Mirrors are simply surfaces that do an exceptionally good job of reflecting light.
The reality is that nearly all surfaces – even our skin – reflect the light that hits them, and so can loosely be thought of as mirrors.
When we say “mirror”, though, we really mean a surface that can reflect a recognizable image of another object.
For that to happen, the surface needs to be smooth and solid enough to uniformly reflect most of the light that strikes it.
A cotton shirt, for instance, has neither a smooth nor solid surface, and so makes for a poor mirror. Even though it reflects a lot of light, it does not do so in a uniform way, scattering it instead.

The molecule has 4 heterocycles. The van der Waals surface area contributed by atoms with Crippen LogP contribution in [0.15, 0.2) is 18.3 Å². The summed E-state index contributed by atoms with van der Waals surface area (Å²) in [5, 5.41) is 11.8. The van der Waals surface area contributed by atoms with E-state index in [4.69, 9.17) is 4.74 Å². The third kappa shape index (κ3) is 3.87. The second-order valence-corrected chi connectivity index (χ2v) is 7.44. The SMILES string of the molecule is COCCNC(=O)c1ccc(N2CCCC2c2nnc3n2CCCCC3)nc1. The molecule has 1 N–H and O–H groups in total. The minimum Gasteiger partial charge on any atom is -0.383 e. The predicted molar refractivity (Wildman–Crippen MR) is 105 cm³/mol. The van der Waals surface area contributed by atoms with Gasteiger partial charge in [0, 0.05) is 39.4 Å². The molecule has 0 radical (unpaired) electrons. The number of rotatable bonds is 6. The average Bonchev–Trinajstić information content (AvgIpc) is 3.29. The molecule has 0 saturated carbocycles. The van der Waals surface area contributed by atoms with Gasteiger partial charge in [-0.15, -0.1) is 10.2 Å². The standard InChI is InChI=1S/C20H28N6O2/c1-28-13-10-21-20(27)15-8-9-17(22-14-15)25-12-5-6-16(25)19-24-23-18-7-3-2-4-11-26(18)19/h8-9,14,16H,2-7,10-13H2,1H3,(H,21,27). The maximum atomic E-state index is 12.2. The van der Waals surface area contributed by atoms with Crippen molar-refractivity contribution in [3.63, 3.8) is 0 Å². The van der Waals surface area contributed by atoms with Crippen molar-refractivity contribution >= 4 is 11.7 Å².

But if polished enough (polishing is just smoothing), nearly any hard surface can make a functional mirror – though obviously not as good as glass with a silvered back.
Here, for instance, the marble of the mortar is so highly polished that it does a pretty decent job of reflecting its surroundings.
Note that mirrors do not have to be flat… and that is where all the interesting things happen.